It's been a long year for PlayStation 3 owners with very little in the way of new, exclusive content. As good as they are, "MotorStorm" and "Resistance: Fall of Man" are wearing thin for me.
Finally, two new PS3 exclusives are available: "Warhawk" and "Lair."
Being an exclusive game doesn't guarantee greatness. Five minutes with "Lair" makes that painfully clear.
"Lair" (Rated T, $59.99) kicks off well enough, with a gorgeous animated sequence involving warriors on fire-breathing dragons.
The aerial spectacle is tremendous, the cinematic effect stirring.
So how can the actual game — a title with battle-tested, fire-breathing dragons, mind you — be so utterly terrible?
It's a classic case of a game that looks phenomenal but plays horribly. The controls quickly kill any sense of fun.
Flying dragons around the war-torn landscape is maddeningly tough in "Lair." Too tough.
That's because you have no choice but to move the controller in the direction you're trying to go. The PS3's controller has always had a motion-sensing capability, but it's very imprecise when you're trying to guide a dragon through a narrow canyon.
To do a quick 180, you can flick the controller up — but, often, my flicks didn't do anything or sent me in the wrong direction.
If only "Lair" would let me use the controller's traditional joysticks and buttons for movement.
"Lair" just isn't worth the effort.
One star out of four.
At least "Warhawk" delivers what it advertises: a quick, responsive multiplayer combat game. Nothing more, nothing less.
The game feels a bit generic compared to more established online shooting franchises like "Unreal Tournament," but there's plenty to like about "Warhawk." Namely, big, sprawling online matches against up to 31 other real players.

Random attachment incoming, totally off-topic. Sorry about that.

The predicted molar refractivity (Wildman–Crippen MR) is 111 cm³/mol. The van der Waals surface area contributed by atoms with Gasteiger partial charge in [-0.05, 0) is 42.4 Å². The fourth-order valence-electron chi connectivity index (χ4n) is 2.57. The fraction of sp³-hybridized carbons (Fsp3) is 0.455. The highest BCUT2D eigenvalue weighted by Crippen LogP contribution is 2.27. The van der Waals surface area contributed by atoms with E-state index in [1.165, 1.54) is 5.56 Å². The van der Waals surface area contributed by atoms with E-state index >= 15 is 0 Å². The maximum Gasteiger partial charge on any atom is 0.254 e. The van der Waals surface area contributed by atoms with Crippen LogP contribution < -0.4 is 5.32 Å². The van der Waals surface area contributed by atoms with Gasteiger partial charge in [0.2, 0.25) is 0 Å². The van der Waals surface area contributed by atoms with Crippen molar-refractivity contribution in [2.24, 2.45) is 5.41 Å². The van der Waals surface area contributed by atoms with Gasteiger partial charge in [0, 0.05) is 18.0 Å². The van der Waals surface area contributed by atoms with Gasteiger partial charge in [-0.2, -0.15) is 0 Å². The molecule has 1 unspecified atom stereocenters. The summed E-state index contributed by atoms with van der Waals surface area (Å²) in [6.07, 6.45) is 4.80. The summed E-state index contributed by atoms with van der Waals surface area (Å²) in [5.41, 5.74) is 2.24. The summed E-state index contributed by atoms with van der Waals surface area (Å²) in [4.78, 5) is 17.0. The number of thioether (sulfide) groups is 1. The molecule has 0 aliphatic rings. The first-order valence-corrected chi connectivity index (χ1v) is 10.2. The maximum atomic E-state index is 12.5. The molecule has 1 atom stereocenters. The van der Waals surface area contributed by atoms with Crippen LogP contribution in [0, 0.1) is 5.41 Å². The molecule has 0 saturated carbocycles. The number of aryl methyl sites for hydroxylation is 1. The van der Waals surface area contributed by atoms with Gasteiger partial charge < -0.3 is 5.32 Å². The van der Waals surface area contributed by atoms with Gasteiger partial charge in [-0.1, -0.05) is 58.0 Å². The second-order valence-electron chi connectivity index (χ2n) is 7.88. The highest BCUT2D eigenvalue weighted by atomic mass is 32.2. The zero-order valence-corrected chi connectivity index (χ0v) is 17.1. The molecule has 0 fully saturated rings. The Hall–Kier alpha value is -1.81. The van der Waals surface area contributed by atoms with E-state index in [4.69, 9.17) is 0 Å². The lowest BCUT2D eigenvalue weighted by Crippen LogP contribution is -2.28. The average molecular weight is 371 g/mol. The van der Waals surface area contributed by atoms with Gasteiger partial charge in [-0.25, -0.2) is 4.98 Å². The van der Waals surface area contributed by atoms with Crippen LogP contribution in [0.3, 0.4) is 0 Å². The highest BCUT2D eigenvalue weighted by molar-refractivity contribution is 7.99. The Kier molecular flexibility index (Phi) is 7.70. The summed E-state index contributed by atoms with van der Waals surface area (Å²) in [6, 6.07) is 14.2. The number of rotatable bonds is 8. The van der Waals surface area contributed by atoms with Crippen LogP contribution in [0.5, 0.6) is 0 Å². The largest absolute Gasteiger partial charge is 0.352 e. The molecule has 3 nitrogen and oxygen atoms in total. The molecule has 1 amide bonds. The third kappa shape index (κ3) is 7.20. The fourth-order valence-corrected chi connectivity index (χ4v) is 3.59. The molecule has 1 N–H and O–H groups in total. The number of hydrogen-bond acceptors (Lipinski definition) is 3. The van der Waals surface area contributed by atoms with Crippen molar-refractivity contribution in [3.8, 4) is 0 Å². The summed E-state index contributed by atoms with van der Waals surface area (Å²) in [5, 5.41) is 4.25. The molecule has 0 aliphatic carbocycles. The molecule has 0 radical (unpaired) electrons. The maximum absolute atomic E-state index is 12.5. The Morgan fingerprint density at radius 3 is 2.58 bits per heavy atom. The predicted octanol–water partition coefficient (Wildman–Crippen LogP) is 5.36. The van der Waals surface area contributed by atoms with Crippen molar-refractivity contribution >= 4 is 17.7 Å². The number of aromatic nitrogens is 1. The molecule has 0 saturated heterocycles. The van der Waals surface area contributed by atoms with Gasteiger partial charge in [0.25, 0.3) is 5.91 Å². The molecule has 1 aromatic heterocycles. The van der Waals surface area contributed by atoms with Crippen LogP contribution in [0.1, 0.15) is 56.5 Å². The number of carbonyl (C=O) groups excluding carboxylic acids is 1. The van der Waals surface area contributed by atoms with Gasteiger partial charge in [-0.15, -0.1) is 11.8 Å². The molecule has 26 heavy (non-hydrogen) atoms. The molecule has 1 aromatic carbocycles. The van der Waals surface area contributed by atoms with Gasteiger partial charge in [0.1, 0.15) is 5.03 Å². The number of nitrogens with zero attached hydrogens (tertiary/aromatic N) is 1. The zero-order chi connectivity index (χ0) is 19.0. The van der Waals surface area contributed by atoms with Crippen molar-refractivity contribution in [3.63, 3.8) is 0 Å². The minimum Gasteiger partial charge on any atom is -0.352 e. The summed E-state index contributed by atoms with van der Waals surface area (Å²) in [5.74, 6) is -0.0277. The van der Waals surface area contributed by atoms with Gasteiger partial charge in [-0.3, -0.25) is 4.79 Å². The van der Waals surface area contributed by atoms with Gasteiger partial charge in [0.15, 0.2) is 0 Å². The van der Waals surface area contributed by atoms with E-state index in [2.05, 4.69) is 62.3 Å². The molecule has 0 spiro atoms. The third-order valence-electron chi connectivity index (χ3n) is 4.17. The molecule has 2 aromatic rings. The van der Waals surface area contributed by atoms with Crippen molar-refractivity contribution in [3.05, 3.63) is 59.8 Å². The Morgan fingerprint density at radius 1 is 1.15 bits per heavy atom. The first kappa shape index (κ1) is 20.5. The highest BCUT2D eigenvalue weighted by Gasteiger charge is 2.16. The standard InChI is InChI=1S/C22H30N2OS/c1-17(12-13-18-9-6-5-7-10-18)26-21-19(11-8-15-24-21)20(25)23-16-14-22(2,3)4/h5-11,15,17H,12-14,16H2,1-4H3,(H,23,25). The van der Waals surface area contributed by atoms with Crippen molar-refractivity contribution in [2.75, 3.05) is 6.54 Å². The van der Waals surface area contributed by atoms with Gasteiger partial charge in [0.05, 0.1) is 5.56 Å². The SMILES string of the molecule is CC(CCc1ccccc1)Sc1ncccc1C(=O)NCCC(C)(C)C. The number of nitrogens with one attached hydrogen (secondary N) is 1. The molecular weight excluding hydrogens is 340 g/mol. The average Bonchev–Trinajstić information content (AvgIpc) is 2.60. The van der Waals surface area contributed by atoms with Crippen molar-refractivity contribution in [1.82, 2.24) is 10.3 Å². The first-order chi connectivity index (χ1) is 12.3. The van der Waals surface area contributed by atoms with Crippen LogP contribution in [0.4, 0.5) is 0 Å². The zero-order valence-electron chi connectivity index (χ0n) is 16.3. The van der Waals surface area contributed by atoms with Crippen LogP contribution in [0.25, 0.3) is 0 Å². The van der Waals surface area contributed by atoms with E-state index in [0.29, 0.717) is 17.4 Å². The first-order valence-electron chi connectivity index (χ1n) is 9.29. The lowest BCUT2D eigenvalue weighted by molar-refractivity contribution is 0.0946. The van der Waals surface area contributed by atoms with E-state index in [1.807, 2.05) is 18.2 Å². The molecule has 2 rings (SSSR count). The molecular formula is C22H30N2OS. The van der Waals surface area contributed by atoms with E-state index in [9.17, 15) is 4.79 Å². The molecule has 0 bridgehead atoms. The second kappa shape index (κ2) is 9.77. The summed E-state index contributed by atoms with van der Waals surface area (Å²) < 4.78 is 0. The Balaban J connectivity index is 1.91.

There are the usual online modes like Team Deathmatch and Capture the Flag, which span a diverse array of maps. There are plenty of weapons like machine guns and grenades, plus you can drive around tanks and jeeps, or control turrets to defend your base.
Some weapons seem overpowered, namely the flame thrower, which can somehow mow down armored tanks with relative ease.
But the game's biggest rush comes from piloting the warhawk fighters. They're able to transform from hovercraft to fighter jets and back again.
They pack an arsenal of weapons that includes missiles and mines. They're extremely maneuverable, too, able to perform all sorts of aerial tricks such as loops and spinning turns.
There are two ways to buy "Warhawk," which is rated T. You can download it directly from Sony and pay $39.99, or buy a boxed copy that includes a wireless headset for $20 more.
That way, you can talk trash right back to the online strangers who will taunt you after they've blasted you from the sky.
"Warhawk" is the sort of game the PS3 desperately needed. It's an approachable title that delivers all the online mayhem you can handle.
Yes you read the title right, the Rock Band bundle for the Xbox 360 will be packaged with wired controllers.
Notice I specifically said the 360 version came with wired controllers? Yes that's right because the ps3 version comes fully equiped with wireless controllers, sorry 360 owners.
The developers of Rock Band say their motive for the choice of wired over wireless for their 360 bundle is for the simple fact of the cost. The wireless chipset was just too expensive, and sales would be damaged due to the higher pricing according to them.
In these sort of games, freedom of movement is essential. Nobody wants to be restricted by cordage while rockin' out.
Whether it provides a small decrease in the price or not, going with corded controllers was a bad move in my opinion. Fans of the genre would have paid the higher cost to get the wireless controllers, and while this lower cost will attract a few more buyers it will also turn away many who don't want to be wired.
I predict we see many more ps3 versions sold than for the 360; and for those gamers who own both a ps3 and a 360, the choice of which console to buy the game for is a no-brainer